by William J. Bechaver
Thanks for all the feedback and great questions about solar eclipses.
Solar eclipses are such a rare phenomena, they seem to elicit much curiosity and many questions. But most people go their entire lives without seeing one, unless they travel to where one is predicted.
The last one in our part of Southern Colorado happened way back in July of 1878. The next one here won’t occur until August of 2045, so you can go several lifetimes without having an eclipse in your area.
But in reality, solar eclipses occur frequently, and all over the globe. Besides the one last month in South America, in December this year, there will be another in Asia and Australia.
The one in December won’t be a proper total solar eclipse. It is designated as an Annular Solar Eclipse.
An annular eclipse occurs when the Moon is too far away from Earth to blot out the entire Sun. As we know, the distance to the Moon varies due to its elliptical orbit around the Earth. Sometimes it is closer, and appears larger, and sometimes further and smaller.
When a total solar eclipse occurs when the Moon is too far away to cover the entire disc of the Sun, it leaves a bright ring of sunlight around the Moon, not allowing for a proper total eclipse. These special eclipses resemble a ring of fire, and are deemed annular eclipses.
I have witnessed two such annular eclipses in the past, in 1994 from Amarillo, Texas, and in 2012 from Las Vegas, New Mexico.
Just as a total eclipse, you have to be in the right path to witness the most total phase of an annular eclipse, and one usually has to travel to where they are happening.
But the next total solar eclipses seem to be of the greatest interest to people.
The next will occur again in South America, across a very narrow part of the continent, and mostly in the South Pacific Ocean, on 14 December 2020.
For the next one closer to home, you will have to wait until 8 April 2024. That one will cross from Mexico into part of Texas, Oklahoma, and Arkansas, before continuing up into the northeast, and that’s the closest it will come to us.
But if you just want to sit tight at home, and wait for the next total solar eclipse, you will have a long wait. The next one in southern Colorado won’t occur until 12 August 2045. Northern New Mexico doesn’t even have one on the schedule through the end of this century, though they are expecting another annular one in 2077.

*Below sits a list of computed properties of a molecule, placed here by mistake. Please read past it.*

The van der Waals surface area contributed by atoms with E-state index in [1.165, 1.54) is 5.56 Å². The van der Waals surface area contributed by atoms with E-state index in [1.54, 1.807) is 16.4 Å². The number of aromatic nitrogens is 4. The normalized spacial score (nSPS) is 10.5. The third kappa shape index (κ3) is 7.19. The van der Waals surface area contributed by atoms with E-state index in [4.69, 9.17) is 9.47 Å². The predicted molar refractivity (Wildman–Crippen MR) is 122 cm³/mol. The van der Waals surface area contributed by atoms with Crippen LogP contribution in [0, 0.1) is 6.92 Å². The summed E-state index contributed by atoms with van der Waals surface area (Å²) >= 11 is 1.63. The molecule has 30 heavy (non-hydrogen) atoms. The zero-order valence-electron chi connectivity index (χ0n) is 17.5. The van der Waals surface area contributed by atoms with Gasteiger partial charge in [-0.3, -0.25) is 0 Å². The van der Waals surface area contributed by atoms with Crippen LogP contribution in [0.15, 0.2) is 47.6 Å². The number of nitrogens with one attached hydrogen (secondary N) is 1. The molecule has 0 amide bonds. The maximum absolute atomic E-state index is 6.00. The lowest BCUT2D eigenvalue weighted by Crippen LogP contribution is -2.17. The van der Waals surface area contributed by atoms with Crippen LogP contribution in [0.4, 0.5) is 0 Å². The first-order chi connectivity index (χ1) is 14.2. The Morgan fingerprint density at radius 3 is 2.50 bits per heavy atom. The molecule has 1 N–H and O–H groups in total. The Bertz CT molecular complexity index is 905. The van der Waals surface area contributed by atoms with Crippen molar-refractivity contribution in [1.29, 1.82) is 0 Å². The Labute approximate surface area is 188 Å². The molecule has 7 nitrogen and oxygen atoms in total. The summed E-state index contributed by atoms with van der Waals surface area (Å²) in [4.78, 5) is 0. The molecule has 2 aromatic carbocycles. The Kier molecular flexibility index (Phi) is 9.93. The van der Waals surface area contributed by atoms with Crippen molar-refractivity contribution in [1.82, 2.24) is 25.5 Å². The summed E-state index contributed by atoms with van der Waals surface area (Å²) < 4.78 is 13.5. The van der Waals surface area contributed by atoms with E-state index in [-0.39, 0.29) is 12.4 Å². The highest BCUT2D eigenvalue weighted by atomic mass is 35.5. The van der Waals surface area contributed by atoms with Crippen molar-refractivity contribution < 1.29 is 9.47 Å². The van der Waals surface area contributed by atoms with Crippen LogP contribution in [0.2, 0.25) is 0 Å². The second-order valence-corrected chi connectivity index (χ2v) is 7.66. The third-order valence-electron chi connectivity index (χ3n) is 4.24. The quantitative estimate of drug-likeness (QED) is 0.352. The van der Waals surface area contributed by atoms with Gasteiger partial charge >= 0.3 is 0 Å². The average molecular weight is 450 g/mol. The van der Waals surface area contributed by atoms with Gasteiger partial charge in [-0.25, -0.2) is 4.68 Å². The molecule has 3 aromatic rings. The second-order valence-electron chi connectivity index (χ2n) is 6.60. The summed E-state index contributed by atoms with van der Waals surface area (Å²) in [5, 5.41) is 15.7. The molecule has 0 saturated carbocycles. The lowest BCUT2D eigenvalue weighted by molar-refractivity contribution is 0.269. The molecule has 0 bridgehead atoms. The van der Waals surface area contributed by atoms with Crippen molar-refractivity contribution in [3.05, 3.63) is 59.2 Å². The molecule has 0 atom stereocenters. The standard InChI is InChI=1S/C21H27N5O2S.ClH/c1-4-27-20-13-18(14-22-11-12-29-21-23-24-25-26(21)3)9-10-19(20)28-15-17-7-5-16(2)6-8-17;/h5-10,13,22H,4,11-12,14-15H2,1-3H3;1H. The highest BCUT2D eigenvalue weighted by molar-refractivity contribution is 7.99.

So, if you want to see a total solar eclipse, the chances are you are going to have to travel a little bit to witness it. I’ve seen two, The Great American Eclipse in 2017, from Atchison, Kansas, and the one in Chile earlier this month, from El Chañar. Both were spectacular, and both were worth the effort to see them.
And just to clarify, a Lunar Eclipse is when the Earth passes between the Sun and Moon, casting its shadow upon the lunar surface. During a lunar eclipse, a far greater number of people can see it, because it is a shadow on the moon, therefore, if you are somewhere you can see the Moon during the event, you can see the lunar eclipse, at least in part.
And for something to see this week, go out any or every night for the next week for a look at the Southern Delta Aquariid meteor shower.
Never heard of the Southern Delta Aquariid meteors? That’s not surprising. It is usually one of our more minor summertime showers. As its name indicates, it is further south, like the other Aquariid shower we watched in May. But this year, it promises to be a little better than usual.
The best time for these meteors is in the early morning hours, when Aquarius, from whence the meteors appear to originate, rises high in the southern sky. It reaches its peak in the south between three and four in the morning of Tuesday 30 July. The peak happens to fall near the night of the new moon, which means there will be absolutely no moonlight to interfer with the viewing of the meteors.
A meteor shower occurs when the Earth passes through a debris field, usually left behind by a passing comet. When Earth passes through the icy particles and remnants, they burn up in our atmosphere, creating the bright streaks of the meteors.
The point of impact of these particular meteors is further south, usually not making it a great show in the northern hemisphere. But this year, with the Moon out of the way during the peak, you should be able to see about twenty impacts an hour, or nearly one every three minutes, on average.
This meteor shower also has one of the longest peak periods, so you have a good chance of seeing at least one, almost any night during the next week or so, while we have generally moonless night skies.
Remember, meteors are not regular, so you may see several in close succession, then wait several minutes before seeing any. So, go out, get comfortable, every evening this week, and try to catch a rare glimpse of a southern visitor.
Thanks for all the positive feedback about our featured columns, and your continued interest in astronomy. If you have any questions or article requests, contact us at firstname.lastname@example.org, or follow us on Twitter @ColoSpacEScapE for updates and additional viewing opportunities.
• · William J. Bechaver is the director of SPACE • Spanish Peaks Amateur Cosmos Enthusiasts, the premier Astronomical Society for Southern Colorado and Northern New Mexico.